In 1859, amidst continuing devastation of the native populace by introduced disease, Mōʻīwahine Emma and her husband Mōʻī Alexander Liholiho raised private funds to help found Ka Hale Maʻi o Ka Wahine Aliʻi [Queenʻs Hospital].

Mōʻīwahine Emma helped establish the Anglican Church in Hawaiʻi—incorporated as the “Hawaiian Reformed Catholic Church”—in 1862, becoming the first Anglican baptism in the Islands at a palace ceremony held on 21 ʻOkakopa 1862. Her Majesty directed the beginning of Anglican education in Hawaiʻi with the formation of Ke Kula Luaʻehu in Lāhainā, Maui and St. Albanʻs in Honolulu, Oʻahu. By her will, the queen’s extensive library, consisting of nearly 600 books was bequeathed to the Honolulu Library and Reading Room Association, later the Hawaiian Historical Society.

In early 1874, Dowager Queen Emma was one of two candidates for a legislative election to the throne of the Hawaiian Kingdom following the death of Mōʻī William Charles Lunalilo; the ruling monarch who had died without naming an heir. On 12 Feberuari, after David Laʻamea Kalākaua was announced as the next mōʻī, Emmaʻs supporters rioted, forcing the new sovereign to call ashore British and United States troops to put down the opposition.

A lifelong proponent of native knowledge and rule, Mōʻīwahine Emma supported various educational and civic institutions that sought to bridge native knowledge of the past with an ever-evolving Hawaiian present.

Mōʻīwahine Emma died in Honolulu at age 49 and was buried at Maunaʻala, the Royal Mausoleum in Nuʻuanu Valley.

Resources at the Archives:
Manuscript No. M-45, Queen Emma Collection Finding Aid
Photograph Collection, Folder PP-96-3
Photograph Collection, Folder PP-96-4

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Curtis Pīʻehu Iʻaukea [1855-1940]

Curtis Iʻaukea was born in Waimea, moku o Kohala, mokupuni o Hawaiʻi, Kō Hawaiʻi Pae ʻĀina [Hawaiian Kingdom] to Lapaha, an aliʻiwahine of the Hawaiʻi Island “I” and “Mahi” clans, and John W. Iʻaukea, Lunakānāwai ʻĀpana [District Magistrate] of Hamakua. As a child, he was introduced to the royal court by his hānai father, Kaihupaʻa, who served as kahu to Mōʻī Alexander Liholiho [Kamehameha IV]. Iʻaukea attended Ke Kula Luaʻehu on Maui—an Anglican school on the shores of Lāhainā, founded under the direction of Mōʻīwahine [Queen] Emma Rooke with a mission to train future leaders for the Hawaiian nation.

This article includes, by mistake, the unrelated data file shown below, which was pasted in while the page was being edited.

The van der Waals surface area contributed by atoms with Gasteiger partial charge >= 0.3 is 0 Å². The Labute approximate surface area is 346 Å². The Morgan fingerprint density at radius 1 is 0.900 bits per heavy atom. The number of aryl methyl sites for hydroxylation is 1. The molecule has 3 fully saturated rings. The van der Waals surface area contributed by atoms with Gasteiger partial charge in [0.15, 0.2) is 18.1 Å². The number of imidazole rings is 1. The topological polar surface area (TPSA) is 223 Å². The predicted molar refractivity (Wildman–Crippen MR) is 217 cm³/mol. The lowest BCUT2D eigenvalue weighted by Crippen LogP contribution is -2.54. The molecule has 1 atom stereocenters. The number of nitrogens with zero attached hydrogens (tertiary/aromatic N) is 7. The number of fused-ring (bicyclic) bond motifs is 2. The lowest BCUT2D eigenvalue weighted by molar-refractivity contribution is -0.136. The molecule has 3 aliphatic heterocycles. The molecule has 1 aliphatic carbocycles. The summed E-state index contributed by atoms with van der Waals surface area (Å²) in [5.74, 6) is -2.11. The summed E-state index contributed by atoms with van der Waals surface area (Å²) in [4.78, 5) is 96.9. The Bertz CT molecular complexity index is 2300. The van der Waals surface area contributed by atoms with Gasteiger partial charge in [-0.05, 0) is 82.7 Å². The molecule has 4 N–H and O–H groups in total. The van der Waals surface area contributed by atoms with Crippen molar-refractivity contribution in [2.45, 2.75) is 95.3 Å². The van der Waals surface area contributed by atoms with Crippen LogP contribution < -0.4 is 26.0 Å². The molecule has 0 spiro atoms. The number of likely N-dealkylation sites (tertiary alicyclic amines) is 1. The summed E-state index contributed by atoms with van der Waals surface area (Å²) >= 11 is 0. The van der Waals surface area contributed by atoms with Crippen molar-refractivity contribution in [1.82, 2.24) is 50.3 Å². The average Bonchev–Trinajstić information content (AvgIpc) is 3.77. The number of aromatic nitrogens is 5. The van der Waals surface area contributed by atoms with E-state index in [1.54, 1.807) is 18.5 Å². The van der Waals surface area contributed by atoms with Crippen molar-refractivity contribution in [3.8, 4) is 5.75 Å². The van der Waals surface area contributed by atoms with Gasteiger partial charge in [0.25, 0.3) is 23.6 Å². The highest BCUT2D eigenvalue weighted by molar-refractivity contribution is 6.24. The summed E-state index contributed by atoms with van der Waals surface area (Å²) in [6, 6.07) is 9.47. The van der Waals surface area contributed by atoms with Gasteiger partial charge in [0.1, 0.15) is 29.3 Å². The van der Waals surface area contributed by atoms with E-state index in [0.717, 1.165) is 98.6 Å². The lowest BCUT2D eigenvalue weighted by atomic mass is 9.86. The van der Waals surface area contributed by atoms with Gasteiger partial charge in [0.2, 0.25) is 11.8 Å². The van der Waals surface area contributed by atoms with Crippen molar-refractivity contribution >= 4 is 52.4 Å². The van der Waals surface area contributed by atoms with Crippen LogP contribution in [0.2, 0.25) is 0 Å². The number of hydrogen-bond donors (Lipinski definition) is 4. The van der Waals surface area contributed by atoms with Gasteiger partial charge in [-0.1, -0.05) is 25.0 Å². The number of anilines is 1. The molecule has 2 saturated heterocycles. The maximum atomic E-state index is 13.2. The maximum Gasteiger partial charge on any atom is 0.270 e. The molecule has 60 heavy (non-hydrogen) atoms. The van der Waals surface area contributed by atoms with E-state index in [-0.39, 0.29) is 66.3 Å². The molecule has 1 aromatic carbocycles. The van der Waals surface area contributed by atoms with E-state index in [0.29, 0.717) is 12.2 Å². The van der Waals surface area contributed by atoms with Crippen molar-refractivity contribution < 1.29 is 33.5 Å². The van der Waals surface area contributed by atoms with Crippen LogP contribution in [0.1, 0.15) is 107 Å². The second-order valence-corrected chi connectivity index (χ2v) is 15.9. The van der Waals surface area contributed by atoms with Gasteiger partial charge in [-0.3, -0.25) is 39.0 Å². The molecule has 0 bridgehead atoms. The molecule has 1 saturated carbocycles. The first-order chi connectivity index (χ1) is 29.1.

An incredible career of governmental service spanning more than seven decades began for Iʻaukea in 1874 when the 19-yr old Curtis was appointed to accompany his sovereign on a critical diplomatic mission to the United States—a trip in which the Hawaiian sovereign would become the first head of state to be honored at a state dinner, given by US President Ulysses S. Grant. Iʻaukea would later lead diplomatic missions to Russia; Spain; Germany; France, and Japan.

At home, Iʻaukea filled positions such as Captain in the Royal “Princeʻs Own” guard; the Privy Council [Executive Cabinet] of the Hawaiian Kingdom; the Board of Health; Royal Chamberlain to Mōʻī Kalākaua; Commissioner of Crown Lands; Governor of Oʻahu; Hawaiian homes Commission; Territorial Senate; and, in 1937 Board of Commissioners Public Archives; Iʻaukea is a central reason why some of the most significant manuscript collections, including Her Majesty Mōʻīwahine Liliʻuokalani’s, is today held at the public archives on the Palace grounds.

Iʻaukea died in 1940 and is buried at Oʻahu Cemetery.

Resources at the Archives:
Manuscript No. M-70, Curtis Piehu Iaukea Collection Finding Aid
Photograph Collection, Folder PP-73-3

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Duke Paoa Kahinu Mokoe Hulikohola Kahanamoku [1890-1968]

Duke Kahanamoku was born on 24 ‘Aukake 1890 in Honolulu, moku o Kona, mokupuni o Oʻahu, Kō Hawaiʻi Pae ʻĀina [Hawaiian Kingdom] to Julia Paʻakonia Lonokahikini Paoa and Duke Halapu Kahanamoku, Sr. The younger Duke was an athletic and lively child that, like most of his peers in his Waikīkī neighborhood, grew up in the ocean. Kahanamoku, however, was a unique talent in the water, becoming an unbeatable swimmer who dominated amateur contests throughout his teen years.

In 1912, the gifted Kanaka ʻŌiwi [Native Hawaiian] traveled to Stockholm, Sweden, as a member of the U.S. Olympic swimming team where he claimed a gold medal in the 100-meter freestyle and a silver in a team relay. Kahanamoku would compete in two more Olympic games—1920 in Antwerp and ʻ24 in Paris—winning two more gold and another silver medal.